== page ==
Spurgeon PS1813

Spurgeon PS1813


Over all this splendour of tempest pealed the dread thunder. “_The Lord also thundered in the heavens, and the Highest gave his voice_.” Fit accompaniment for the flames of vengeance. How will men bear to hear it at the last when addressed to them in proclamation of their doom, for even now their hearts are in their mouths if they do but hear it muttering from afar? In all this terror David found a theme for song, and thus every believer finds even in the terrors of God a subject for holy praise. “_Hailstones and coals of fire_” are twice mentioned to show how certainly they are in the divine hand, and are the weapons of Heaven’s vengeance. Horne remarks that “every thunderstorm should remind us of that exhibition of power and vengeance, which is hereafter to accompany the general resurrection;” may it not also assure us of the real power of him who is our Father and our friend, and tend to assure us of our safety while he fights our battles for us. The prince of the power of the air is soon dislodged when the cherubic chariot is driven through his dominions; therefore let not the legions of hell cause us dismay. He who is with us is greater than all they that be against us.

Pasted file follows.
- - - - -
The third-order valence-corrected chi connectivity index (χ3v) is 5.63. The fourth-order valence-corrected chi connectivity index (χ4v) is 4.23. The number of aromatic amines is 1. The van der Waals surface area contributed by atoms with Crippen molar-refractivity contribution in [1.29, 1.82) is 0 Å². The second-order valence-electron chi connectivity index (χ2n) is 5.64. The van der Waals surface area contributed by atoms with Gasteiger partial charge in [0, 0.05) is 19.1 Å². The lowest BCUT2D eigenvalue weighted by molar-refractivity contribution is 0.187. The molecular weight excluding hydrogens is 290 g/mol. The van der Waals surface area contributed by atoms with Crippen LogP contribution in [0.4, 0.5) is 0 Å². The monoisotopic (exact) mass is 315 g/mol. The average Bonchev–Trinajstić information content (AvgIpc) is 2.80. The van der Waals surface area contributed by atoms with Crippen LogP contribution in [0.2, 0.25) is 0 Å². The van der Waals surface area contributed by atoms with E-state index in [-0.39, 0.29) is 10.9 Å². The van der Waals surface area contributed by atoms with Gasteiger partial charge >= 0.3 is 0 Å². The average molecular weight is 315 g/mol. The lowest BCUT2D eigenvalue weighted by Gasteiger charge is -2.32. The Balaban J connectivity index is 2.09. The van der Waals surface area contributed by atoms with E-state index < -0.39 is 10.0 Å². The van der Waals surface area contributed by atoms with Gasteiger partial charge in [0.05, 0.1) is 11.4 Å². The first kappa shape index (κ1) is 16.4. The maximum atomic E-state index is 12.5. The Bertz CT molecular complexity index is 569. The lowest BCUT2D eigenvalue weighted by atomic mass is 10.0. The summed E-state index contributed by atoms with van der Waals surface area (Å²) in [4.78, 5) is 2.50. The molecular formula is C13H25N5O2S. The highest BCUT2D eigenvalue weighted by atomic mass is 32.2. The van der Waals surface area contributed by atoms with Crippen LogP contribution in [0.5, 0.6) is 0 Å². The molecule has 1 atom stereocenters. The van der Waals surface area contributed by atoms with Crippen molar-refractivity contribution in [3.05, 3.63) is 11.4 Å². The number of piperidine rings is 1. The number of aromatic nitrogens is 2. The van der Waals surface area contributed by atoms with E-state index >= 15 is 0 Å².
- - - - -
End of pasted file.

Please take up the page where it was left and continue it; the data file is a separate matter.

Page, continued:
Verse 13.–“_Hailstones and coals of fire_.” The terrific in its relation to Jehovah.


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